An FBI demand that Apple unlock an iPhone risks setting a dangerous precedent that could have a chilling effect on human rights, the United Nations rights chief warned yesterday.
Zeid Ra’ad al-Hussein’s intervention came after Apple’s largest rivals backed the tech giant’s bid to resist the US government demand seeking to access the iPhone used by one of the attackers in a deadly rampage in San Bernardino, California in December.
“In order to address a security-related issue related to encryption in one case, the authorities risk unlocking a Pandora’s Box that could have extremely damaging implications for the human rights of many millions of people, including their physical and financial security,” Zeid said in a statement.
He warned that the FBI order would “set a precedent that may make it impossible for Apple or any other major international IT company to safeguard their clients’ privacy anywhere in the world”.
The FBI wants to unlock the iPhone used by Syed Farook, who was behind the San Bernardino massacre along with his wife Tashfeen Malik that left 14 people dead.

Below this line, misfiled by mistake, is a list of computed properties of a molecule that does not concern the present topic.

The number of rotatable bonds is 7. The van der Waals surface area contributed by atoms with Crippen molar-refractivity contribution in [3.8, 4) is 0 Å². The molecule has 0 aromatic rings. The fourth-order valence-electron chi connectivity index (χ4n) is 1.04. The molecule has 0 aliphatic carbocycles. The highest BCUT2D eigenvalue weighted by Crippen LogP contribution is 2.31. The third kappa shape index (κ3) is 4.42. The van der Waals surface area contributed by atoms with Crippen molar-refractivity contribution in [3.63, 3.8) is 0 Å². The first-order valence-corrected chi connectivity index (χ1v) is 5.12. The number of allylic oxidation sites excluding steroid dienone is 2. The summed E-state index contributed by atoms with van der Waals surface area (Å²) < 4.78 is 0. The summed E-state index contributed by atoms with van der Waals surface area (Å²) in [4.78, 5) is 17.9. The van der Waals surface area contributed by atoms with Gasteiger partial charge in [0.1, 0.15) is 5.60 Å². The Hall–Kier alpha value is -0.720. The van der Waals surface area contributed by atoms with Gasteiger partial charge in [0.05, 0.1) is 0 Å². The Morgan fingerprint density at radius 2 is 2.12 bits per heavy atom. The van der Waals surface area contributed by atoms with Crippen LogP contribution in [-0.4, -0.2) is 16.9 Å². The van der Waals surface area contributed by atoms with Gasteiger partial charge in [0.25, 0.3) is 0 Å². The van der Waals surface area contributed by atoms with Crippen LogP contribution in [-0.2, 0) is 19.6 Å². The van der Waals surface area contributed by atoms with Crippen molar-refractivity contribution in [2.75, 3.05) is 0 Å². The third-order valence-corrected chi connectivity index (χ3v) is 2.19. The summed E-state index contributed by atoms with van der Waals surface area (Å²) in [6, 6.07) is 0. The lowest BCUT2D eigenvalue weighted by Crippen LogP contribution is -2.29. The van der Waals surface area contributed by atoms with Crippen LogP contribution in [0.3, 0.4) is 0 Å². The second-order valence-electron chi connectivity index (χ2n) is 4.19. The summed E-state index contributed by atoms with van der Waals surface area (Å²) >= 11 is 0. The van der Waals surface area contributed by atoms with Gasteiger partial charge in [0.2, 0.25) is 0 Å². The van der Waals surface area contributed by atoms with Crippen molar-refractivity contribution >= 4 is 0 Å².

The agency has argued that by introducing encryption that can lock data, making it accessible only to the user, Apple and other tech companies are essentially creating “warrant-proof zones” for criminals and others that will cripple law enforcement and jeopardise public security.
Apple has in return said that the only way to unlock the handset would be to introduce a weakened operating system, which could potentially leak out and be exploited by hackers and foreign governments.
Zeid said the FBI “deserves everyone’s full support” in its investigation into what he described as an “abominable crime”.
But he added: “This case is not about a company - and its supporters - seeking to protect criminals and terrorists, it is about where a key red line necessary to safeguard all of us from criminals and repression should be set.
“There are many ways to investigate whether or not these killers had accomplices besides forcing Apple to create software to undermine the security features of their own phones.
“It is potentially a gift to authoritarian regimes, as well as to criminal hackers.”
Zeid said encryption tools were widely used around the world, including by human rights defenders, civil society, journalists, whistle-blowers and political dissidents facing persecution and harassment.
“Encryption and anonymity are needed as enablers of both freedom of expression and opinion, and the right to privacy. Without encryption tools, lives may be endangered.”
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